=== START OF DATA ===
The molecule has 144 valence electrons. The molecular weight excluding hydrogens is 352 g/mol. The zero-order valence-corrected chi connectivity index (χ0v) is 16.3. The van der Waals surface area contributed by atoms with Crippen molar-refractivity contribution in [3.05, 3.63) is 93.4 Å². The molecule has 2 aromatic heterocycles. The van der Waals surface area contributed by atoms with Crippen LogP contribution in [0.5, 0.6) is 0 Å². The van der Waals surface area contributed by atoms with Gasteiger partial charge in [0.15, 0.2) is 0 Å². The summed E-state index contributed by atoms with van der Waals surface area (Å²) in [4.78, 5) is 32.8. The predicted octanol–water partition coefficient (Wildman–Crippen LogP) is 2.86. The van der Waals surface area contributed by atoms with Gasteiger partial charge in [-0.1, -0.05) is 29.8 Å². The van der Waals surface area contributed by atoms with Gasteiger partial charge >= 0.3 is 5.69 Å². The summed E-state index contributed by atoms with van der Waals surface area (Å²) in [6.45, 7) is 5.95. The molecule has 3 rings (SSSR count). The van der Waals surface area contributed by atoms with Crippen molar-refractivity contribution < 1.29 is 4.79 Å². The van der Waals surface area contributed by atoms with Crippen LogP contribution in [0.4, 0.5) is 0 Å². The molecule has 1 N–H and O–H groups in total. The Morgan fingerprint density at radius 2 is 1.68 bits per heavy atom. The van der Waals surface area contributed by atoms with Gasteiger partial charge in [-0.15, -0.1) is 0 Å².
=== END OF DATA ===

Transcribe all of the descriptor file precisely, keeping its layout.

The molecule has 144 valence electrons. The molecular weight excluding hydrogens is 352 g/mol. The zero-order valence-corrected chi connectivity index (χ0v) is 16.3. The van der Waals surface area contributed by atoms with Crippen molar-refractivity contribution in [3.05, 3.63) is 93.4 Å². The molecule has 2 aromatic heterocycles. The van der Waals surface area contributed by atoms with Crippen LogP contribution in [0.5, 0.6) is 0 Å². The van der Waals surface area contributed by atoms with Gasteiger partial charge in [0.15, 0.2) is 0 Å². The summed E-state index contributed by atoms with van der Waals surface area (Å²) in [4.78, 5) is 32.8. The predicted octanol–water partition coefficient (Wildman–Crippen LogP) is 2.86. The van der Waals surface area contributed by atoms with Gasteiger partial charge in [-0.1, -0.05) is 29.8 Å². The van der Waals surface area contributed by atoms with Gasteiger partial charge >= 0.3 is 5.69 Å². The summed E-state index contributed by atoms with van der Waals surface area (Å²) in [6.45, 7) is 5.95. The molecule has 3 rings (SSSR count). The van der Waals surface area contributed by atoms with Crippen molar-refractivity contribution < 1.29 is 4.79 Å². The van der Waals surface area contributed by atoms with Crippen LogP contribution in [0.4, 0.5) is 0 Å². The molecule has 1 N–H and O–H groups in total. The Morgan fingerprint density at radius 2 is 1.68 bits per heavy atom. The van der Waals surface area contributed by atoms with Gasteiger partial charge in [-0.15, -0.1) is 0 Å².